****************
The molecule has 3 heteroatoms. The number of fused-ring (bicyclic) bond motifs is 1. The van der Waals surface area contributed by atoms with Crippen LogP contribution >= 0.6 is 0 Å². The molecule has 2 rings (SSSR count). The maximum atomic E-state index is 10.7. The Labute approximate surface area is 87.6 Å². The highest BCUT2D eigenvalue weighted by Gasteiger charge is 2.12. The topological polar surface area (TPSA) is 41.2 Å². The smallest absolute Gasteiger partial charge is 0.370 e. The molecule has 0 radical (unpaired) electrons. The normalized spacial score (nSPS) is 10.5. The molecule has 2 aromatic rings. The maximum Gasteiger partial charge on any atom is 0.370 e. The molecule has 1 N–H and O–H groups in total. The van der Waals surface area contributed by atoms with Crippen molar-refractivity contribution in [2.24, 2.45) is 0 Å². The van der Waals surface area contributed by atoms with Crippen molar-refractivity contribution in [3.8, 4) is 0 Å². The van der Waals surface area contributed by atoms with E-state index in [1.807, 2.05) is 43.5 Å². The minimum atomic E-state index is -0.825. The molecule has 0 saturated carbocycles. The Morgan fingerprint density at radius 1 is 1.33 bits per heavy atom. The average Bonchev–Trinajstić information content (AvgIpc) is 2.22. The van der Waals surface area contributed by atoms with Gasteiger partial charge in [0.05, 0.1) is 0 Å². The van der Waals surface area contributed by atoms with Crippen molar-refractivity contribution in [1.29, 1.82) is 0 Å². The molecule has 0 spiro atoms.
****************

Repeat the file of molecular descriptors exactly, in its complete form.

The molecule has 3 heteroatoms. The number of fused-ring (bicyclic) bond motifs is 1. The van der Waals surface area contributed by atoms with Crippen LogP contribution >= 0.6 is 0 Å². The molecule has 2 rings (SSSR count). The maximum atomic E-state index is 10.7. The Labute approximate surface area is 87.6 Å². The highest BCUT2D eigenvalue weighted by Gasteiger charge is 2.12. The topological polar surface area (TPSA) is 41.2 Å². The smallest absolute Gasteiger partial charge is 0.370 e. The molecule has 0 radical (unpaired) electrons. The normalized spacial score (nSPS) is 10.5. The molecule has 2 aromatic rings. The maximum Gasteiger partial charge on any atom is 0.370 e. The molecule has 1 N–H and O–H groups in total. The van der Waals surface area contributed by atoms with Crippen molar-refractivity contribution in [2.24, 2.45) is 0 Å². The van der Waals surface area contributed by atoms with Crippen molar-refractivity contribution in [3.8, 4) is 0 Å². The van der Waals surface area contributed by atoms with E-state index in [1.807, 2.05) is 43.5 Å². The minimum atomic E-state index is -0.825. The molecule has 0 saturated carbocycles. The Morgan fingerprint density at radius 1 is 1.33 bits per heavy atom. The average Bonchev–Trinajstić information content (AvgIpc) is 2.22. The van der Waals surface area contributed by atoms with Gasteiger partial charge in [0.05, 0.1) is 0 Å². The van der Waals surface area contributed by atoms with Crippen molar-refractivity contribution in [1.29, 1.82) is 0 Å². The molecule has 0 spiro atoms.